FDA authorizes antibiotic for community-acquired bacterial pneumonia
Category: #healthcare  By Mateen Dalal  Date: 2019-08-21
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FDA authorizes antibiotic for community-acquired bacterial pneumonia
  • Xenleta (lefamulin) will be given Priority Review by FDA to act over its application in a quicker time frame.
     
  • The Food and Drug Administration approved Xenleta to Nabriva Therapeutics.    

The Food and Drug Administration authorized Xenleta (lefamulin), a new antibiotic released for the treatment of community-acquired bacterial pneumonia (CABP) in adults. 

Director of FDA’s Office of Antimicrobial Products, ED Cox, M.P.H., M.D., stated that new drug released offers another option to treat patients suffering from community-acquired bacterial pneumonia, which is a serious disease. It is crucial for patients and physicians to have options for treatment for such a disease.

Cox added that this approval would reinforce FDA’s present commitment to treat infectious diseases by easily facilitating new antibiotics development.

Community-acquired pneumonia develops when an individual is infected by pneumonia in a community setting and not a hospital. Pneumonia is a kind of lung infection which can range from mild to a severe illness. It can affect people of all age groups.

Reports from Centers for Disease Control & Prevention indicate that almost one million people get hospitalized every year because of community-acquired pneumonia with about 50,000 people dying in the United States.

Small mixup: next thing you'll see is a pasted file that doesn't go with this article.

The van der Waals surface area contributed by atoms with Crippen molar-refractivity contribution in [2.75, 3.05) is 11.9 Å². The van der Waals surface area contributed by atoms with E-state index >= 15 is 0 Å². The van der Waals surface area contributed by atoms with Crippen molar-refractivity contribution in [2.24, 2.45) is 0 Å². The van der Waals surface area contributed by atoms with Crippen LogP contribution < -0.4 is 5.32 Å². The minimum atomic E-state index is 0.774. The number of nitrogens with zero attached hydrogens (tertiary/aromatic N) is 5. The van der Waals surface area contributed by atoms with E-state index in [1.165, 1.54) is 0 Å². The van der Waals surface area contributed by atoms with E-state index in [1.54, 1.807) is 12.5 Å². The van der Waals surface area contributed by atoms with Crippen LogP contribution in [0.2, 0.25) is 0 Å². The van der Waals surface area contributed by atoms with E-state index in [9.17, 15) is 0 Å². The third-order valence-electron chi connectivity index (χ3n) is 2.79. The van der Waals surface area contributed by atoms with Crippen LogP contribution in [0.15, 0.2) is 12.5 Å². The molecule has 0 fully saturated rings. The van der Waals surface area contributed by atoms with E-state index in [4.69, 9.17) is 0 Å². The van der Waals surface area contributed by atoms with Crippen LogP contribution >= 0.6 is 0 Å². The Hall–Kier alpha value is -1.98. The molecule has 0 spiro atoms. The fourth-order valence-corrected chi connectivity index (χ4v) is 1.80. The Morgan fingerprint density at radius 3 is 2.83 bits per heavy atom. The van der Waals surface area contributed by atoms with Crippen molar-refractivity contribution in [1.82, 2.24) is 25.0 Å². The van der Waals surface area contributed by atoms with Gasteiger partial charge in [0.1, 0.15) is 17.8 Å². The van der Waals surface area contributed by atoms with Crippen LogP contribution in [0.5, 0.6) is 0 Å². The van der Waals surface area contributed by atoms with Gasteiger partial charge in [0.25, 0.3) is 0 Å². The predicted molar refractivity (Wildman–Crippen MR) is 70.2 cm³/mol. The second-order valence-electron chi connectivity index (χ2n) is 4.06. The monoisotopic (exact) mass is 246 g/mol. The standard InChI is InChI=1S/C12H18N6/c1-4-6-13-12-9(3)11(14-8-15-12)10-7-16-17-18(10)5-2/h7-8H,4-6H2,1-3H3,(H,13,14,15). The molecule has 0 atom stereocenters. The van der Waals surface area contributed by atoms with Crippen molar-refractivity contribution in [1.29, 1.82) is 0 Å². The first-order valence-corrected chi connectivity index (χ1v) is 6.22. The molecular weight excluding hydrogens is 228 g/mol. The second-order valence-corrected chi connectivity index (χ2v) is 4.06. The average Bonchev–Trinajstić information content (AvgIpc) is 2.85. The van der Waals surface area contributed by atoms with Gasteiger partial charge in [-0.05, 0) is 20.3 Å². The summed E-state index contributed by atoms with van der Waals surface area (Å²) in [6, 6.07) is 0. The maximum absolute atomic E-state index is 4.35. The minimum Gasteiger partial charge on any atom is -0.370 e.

The efficacy and safety of Xenleta, taken intravenously or orally, was examined in 1,289 total patients with CABP. Xenleta was compared to moxifloxacin, without or with linezolid. The trials concluded that individuals treated with Xenleta had same clinical success rates as those treated with moxifloxacin without or with linezolid.

Xenleta got Qualified Infectious Disease Product (QIDP) from FDA. This QIDP designation is earned by antifungal and antibacterial drug products developed to treat life-threatening or serious infections below the Generating Antibiotic Incentives Now (GAIN) of the FDA Safety & Innovation Act. As a component of QIDP designation, the antibiotic was given Priority Review under which FDA aims to act over the application in a quicker time frame.

The Food and Drug Administration approved Xenleta to Nabriva Therapeutics.     

About Author

Mateen Dalal    

Mateen Dalal

Despite working as a professional testing engineer, Mateen Dalal always held a liking for content creation. Following his passion, he now pens down articles for itresearchbrief.com and a couple of similar portals. Mateen is a qualified electronics and telecommunicat...

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